Thomas (Tommy) Stoeckinger

Short Statement:

Working trades in the construction industry for several years I picked up some of the basic tenets of household plumbing from one of my coworkers named Victor: “1. Shit rolls downhill, 2. Payday is on Friday, 3. Plumbers Rule the World”. On one hand, these statements may be crude and slightly humorous, while on the other hand, they not only describe some important facts of life for almost all plumbers (except the astronauts who maintain the international space station), but they map out a profound way of looking at many aspects of life that extend far beyond plumbing. I attempt to implement some of the poetry of Victor’s statements that I see as so elegantly combing pragmatism and idealism, utility with poetry, realism and fantasy, science and religion, humor and seriousness. The apparent incongruity of the image of plumbers as world leaders, coexists with the pragmatic necessity of water and waste systems that support essential biological needs and thus entire ecologies and social structures.

I picked up the phrase “strategic deconstruction” from my old boss Dale who refused to use the word “demolition” in reference to a job that involved taking something apart to complete a repair or remodel. Despite the intellectualized pretentiousness of this phrase, its discerning connotations helps me channel nihilistic uncertainty into a creative production. I try my best to be strategic when deconstructing and reconstructing systems of power and visual language  (such as icons of political, religious, and cultural significance) that clash with evolving perspectives and cultural sentiment. I play with contemporary and traditional cultural iconography and fabrication processes in a way that might undermine the outdated aura of authority that a lot of traditional imagery conveys, while attempting to retain some of the affect that objects like life-sized figurative sculptures provoke.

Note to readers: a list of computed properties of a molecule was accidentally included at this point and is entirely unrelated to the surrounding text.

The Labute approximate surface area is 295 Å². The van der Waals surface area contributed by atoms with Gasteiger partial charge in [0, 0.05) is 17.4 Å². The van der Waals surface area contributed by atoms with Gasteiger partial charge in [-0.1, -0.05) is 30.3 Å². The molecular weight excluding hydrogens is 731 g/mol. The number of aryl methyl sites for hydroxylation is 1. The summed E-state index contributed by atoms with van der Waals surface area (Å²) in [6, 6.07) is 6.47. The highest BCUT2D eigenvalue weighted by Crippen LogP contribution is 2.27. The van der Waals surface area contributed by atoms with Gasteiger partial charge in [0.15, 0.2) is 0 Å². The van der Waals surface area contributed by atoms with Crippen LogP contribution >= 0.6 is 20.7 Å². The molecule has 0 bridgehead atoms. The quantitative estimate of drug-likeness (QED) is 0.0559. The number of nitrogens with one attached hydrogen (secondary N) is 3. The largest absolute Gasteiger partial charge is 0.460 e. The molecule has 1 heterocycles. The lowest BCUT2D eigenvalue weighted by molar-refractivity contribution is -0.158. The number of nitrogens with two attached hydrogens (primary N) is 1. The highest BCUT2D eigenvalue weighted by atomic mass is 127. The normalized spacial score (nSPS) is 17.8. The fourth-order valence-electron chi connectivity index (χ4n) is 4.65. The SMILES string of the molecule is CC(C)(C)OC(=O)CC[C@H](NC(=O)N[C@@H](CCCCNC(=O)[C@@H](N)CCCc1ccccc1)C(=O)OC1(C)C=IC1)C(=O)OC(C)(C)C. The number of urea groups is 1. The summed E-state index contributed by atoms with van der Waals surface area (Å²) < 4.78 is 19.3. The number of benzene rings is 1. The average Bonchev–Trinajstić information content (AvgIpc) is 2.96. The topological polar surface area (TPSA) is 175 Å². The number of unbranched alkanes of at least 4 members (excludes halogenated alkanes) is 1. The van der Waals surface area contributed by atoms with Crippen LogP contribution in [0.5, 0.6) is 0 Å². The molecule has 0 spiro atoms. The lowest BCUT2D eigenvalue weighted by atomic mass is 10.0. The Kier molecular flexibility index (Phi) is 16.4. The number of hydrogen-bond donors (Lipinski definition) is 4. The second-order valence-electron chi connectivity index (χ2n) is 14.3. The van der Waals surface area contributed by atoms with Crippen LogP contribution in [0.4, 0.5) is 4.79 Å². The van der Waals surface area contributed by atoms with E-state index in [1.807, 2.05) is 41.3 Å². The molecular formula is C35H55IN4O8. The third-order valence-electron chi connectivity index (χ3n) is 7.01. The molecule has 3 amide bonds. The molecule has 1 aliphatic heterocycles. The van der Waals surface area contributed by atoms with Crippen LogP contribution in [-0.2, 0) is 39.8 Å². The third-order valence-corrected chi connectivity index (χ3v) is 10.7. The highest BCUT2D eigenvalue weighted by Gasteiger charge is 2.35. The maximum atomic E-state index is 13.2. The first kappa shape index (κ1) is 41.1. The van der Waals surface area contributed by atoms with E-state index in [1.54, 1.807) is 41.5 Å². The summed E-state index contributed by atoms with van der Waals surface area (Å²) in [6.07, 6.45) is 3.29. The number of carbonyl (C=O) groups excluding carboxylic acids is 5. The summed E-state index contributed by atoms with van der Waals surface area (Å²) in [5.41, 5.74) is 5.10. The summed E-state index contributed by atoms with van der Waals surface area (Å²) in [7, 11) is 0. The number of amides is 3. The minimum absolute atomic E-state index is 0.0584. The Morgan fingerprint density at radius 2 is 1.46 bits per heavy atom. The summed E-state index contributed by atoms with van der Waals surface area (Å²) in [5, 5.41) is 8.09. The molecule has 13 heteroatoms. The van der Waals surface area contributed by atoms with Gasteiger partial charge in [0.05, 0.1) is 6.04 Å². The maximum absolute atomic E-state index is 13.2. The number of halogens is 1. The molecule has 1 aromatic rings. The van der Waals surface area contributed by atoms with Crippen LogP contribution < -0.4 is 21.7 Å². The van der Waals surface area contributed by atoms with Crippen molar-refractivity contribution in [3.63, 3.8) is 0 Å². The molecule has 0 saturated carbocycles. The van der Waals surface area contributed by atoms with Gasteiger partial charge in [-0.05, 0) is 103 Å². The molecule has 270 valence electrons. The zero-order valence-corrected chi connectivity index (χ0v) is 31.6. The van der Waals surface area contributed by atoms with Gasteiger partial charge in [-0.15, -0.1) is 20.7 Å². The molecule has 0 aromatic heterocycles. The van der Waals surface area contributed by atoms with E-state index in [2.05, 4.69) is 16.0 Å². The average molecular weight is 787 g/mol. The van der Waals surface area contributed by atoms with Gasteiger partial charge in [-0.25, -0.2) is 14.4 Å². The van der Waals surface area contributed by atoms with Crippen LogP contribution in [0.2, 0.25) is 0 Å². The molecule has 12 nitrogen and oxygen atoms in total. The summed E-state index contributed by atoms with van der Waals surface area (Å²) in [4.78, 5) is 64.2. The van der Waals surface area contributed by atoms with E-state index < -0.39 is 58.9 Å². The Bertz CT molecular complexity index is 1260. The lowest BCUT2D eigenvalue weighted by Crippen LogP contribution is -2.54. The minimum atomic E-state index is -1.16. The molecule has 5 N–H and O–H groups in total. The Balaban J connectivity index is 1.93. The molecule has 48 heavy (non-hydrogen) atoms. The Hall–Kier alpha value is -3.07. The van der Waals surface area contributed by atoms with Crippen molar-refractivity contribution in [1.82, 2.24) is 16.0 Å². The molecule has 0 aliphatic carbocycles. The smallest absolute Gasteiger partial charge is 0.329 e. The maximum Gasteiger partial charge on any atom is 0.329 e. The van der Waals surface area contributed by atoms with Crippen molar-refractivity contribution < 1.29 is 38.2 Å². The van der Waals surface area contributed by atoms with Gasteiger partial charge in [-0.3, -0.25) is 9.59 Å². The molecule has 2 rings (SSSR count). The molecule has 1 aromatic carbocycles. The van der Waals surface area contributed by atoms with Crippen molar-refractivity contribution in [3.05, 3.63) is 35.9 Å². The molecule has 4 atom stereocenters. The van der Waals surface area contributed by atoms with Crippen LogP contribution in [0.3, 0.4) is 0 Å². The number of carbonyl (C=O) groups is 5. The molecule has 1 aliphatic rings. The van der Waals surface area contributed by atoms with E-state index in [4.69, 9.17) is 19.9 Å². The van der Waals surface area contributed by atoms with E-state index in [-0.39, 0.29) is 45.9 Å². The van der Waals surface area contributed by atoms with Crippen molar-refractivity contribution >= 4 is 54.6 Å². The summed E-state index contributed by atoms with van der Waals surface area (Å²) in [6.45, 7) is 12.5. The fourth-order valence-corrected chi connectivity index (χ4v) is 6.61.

My embrace of certain low-brow aesthetics in the form of scatological references or the overt use of puns can operate on multiple levels. Viewers are free to read certain pieces as a visualization of a linguistic pun or a bathroom joke. On the other hand, puns exemplify the flexibility of words and their virtual relationship to external reality; Or in the case of Malebox, they may convey metaphors for stereotypes involving gender and communication. 

 

I am serious about not taking myself too seriously, and it is important that I don’t pretend to have all the answers and thus continue the long legacy of men like myself imposing their ideas on others. I attempt to use humor to undermine pretentiousness and express humility. Perhaps there is some poetry contained in the ironic act of publicly expressing humility. The apparent contradiction involved in asserting the power of my creative expression to critically examine the absurd sources of my own white male privilege relates to my interest in nuanced expressions and unsynthesized conversations. I think of my work as a playful yet rigorous way to explore serious topics, justified play, or maybe it is just play.